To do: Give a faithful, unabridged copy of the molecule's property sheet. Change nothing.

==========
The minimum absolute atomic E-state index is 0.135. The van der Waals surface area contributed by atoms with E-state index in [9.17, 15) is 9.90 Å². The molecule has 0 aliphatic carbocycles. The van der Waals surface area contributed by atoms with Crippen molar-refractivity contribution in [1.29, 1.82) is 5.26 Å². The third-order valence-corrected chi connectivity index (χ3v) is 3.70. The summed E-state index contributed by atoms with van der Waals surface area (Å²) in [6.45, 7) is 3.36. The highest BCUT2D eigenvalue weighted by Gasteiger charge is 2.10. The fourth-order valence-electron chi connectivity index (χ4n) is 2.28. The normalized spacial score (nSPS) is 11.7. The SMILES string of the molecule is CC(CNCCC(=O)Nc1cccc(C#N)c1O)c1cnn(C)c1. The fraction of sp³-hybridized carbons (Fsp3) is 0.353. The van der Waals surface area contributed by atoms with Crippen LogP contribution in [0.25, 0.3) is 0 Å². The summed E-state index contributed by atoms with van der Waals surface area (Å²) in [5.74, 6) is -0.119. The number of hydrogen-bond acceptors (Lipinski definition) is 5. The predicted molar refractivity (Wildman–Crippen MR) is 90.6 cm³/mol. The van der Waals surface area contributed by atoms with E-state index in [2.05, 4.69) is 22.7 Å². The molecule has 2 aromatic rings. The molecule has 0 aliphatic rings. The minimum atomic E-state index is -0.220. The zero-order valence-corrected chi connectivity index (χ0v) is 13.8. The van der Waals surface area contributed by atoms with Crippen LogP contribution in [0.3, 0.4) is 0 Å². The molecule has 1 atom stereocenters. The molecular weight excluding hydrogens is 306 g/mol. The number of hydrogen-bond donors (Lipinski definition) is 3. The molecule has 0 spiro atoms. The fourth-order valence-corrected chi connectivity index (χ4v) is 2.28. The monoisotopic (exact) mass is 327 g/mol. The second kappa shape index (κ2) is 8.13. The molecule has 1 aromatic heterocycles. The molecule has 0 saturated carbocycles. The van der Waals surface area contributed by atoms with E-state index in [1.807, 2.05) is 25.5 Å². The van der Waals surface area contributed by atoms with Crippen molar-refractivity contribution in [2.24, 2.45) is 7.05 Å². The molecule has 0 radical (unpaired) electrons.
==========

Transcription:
The minimum absolute atomic E-state index is 0.135. The van der Waals surface area contributed by atoms with E-state index in [9.17, 15) is 9.90 Å². The molecule has 0 aliphatic carbocycles. The van der Waals surface area contributed by atoms with Crippen molar-refractivity contribution in [1.29, 1.82) is 5.26 Å². The third-order valence-corrected chi connectivity index (χ3v) is 3.70. The summed E-state index contributed by atoms with van der Waals surface area (Å²) in [6.45, 7) is 3.36. The highest BCUT2D eigenvalue weighted by Gasteiger charge is 2.10. The fourth-order valence-electron chi connectivity index (χ4n) is 2.28. The normalized spacial score (nSPS) is 11.7. The SMILES string of the molecule is CC(CNCCC(=O)Nc1cccc(C#N)c1O)c1cnn(C)c1. The fraction of sp³-hybridized carbons (Fsp3) is 0.353. The van der Waals surface area contributed by atoms with Crippen LogP contribution in [0.25, 0.3) is 0 Å². The summed E-state index contributed by atoms with van der Waals surface area (Å²) in [5.74, 6) is -0.119. The number of hydrogen-bond acceptors (Lipinski definition) is 5. The predicted molar refractivity (Wildman–Crippen MR) is 90.6 cm³/mol. The van der Waals surface area contributed by atoms with E-state index in [2.05, 4.69) is 22.7 Å². The molecule has 2 aromatic rings. The molecule has 0 aliphatic rings. The minimum atomic E-state index is -0.220. The zero-order valence-corrected chi connectivity index (χ0v) is 13.8. The van der Waals surface area contributed by atoms with Crippen LogP contribution in [0.3, 0.4) is 0 Å². The molecule has 1 atom stereocenters. The molecular weight excluding hydrogens is 306 g/mol. The number of hydrogen-bond donors (Lipinski definition) is 3. The molecule has 0 spiro atoms. The fourth-order valence-corrected chi connectivity index (χ4v) is 2.28. The monoisotopic (exact) mass is 327 g/mol. The second kappa shape index (κ2) is 8.13. The molecule has 1 aromatic heterocycles. The molecule has 0 saturated carbocycles. The van der Waals surface area contributed by atoms with E-state index in [1.807, 2.05) is 25.5 Å². The van der Waals surface area contributed by atoms with Crippen molar-refractivity contribution in [2.24, 2.45) is 7.05 Å². The molecule has 0 radical (unpaired) electrons.